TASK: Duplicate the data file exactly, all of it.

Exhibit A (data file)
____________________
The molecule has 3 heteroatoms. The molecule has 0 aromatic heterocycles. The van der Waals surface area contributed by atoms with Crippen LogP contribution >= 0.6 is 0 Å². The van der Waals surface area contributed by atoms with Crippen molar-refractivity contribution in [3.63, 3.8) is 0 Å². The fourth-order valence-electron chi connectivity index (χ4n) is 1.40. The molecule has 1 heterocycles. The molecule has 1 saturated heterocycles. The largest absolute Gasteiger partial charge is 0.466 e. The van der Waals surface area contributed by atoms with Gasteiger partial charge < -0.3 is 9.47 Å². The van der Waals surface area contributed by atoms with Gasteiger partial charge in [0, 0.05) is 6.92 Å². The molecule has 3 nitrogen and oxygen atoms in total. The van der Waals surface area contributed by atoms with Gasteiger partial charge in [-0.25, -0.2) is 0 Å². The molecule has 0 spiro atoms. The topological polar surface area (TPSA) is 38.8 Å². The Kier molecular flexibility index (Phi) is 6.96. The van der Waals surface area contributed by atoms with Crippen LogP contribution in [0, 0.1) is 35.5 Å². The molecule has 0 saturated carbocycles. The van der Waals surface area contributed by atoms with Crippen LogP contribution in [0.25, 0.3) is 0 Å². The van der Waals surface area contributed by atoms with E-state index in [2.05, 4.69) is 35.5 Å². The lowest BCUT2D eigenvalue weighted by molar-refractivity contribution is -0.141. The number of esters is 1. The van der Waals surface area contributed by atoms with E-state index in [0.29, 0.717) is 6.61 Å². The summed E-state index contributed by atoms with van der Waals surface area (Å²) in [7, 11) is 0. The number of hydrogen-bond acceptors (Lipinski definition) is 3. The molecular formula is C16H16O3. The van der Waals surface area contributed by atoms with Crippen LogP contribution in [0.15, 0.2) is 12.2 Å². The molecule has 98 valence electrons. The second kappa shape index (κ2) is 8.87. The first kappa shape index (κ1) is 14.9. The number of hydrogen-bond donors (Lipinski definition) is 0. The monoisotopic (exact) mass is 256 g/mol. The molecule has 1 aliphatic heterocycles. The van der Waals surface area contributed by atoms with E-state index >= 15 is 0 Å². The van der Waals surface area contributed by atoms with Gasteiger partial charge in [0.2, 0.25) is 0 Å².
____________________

The molecule has 3 heteroatoms. The molecule has 0 aromatic heterocycles. The van der Waals surface area contributed by atoms with Crippen LogP contribution >= 0.6 is 0 Å². The van der Waals surface area contributed by atoms with Crippen molar-refractivity contribution in [3.63, 3.8) is 0 Å². The fourth-order valence-electron chi connectivity index (χ4n) is 1.40. The molecule has 1 heterocycles. The molecule has 1 saturated heterocycles. The largest absolute Gasteiger partial charge is 0.466 e. The van der Waals surface area contributed by atoms with Gasteiger partial charge < -0.3 is 9.47 Å². The van der Waals surface area contributed by atoms with Gasteiger partial charge in [0, 0.05) is 6.92 Å². The molecule has 3 nitrogen and oxygen atoms in total. The van der Waals surface area contributed by atoms with Gasteiger partial charge in [-0.25, -0.2) is 0 Å². The molecule has 0 spiro atoms. The topological polar surface area (TPSA) is 38.8 Å². The Kier molecular flexibility index (Phi) is 6.96. The van der Waals surface area contributed by atoms with Crippen LogP contribution in [0, 0.1) is 35.5 Å². The molecule has 0 saturated carbocycles. The van der Waals surface area contributed by atoms with Crippen LogP contribution in [0.25, 0.3) is 0 Å². The van der Waals surface area contributed by atoms with E-state index in [2.05, 4.69) is 35.5 Å². The lowest BCUT2D eigenvalue weighted by molar-refractivity contribution is -0.141. The number of esters is 1. The van der Waals surface area contributed by atoms with E-state index in [0.29, 0.717) is 6.61 Å². The summed E-state index contributed by atoms with van der Waals surface area (Å²) in [7, 11) is 0. The number of hydrogen-bond acceptors (Lipinski definition) is 3. The molecular formula is C16H16O3. The van der Waals surface area contributed by atoms with Crippen LogP contribution in [0.15, 0.2) is 12.2 Å². The molecule has 98 valence electrons. The second kappa shape index (κ2) is 8.87. The first kappa shape index (κ1) is 14.9. The number of hydrogen-bond donors (Lipinski definition) is 0. The monoisotopic (exact) mass is 256 g/mol. The molecule has 1 aliphatic heterocycles. The van der Waals surface area contributed by atoms with E-state index >= 15 is 0 Å². The van der Waals surface area contributed by atoms with Gasteiger partial charge in [0.2, 0.25) is 0 Å².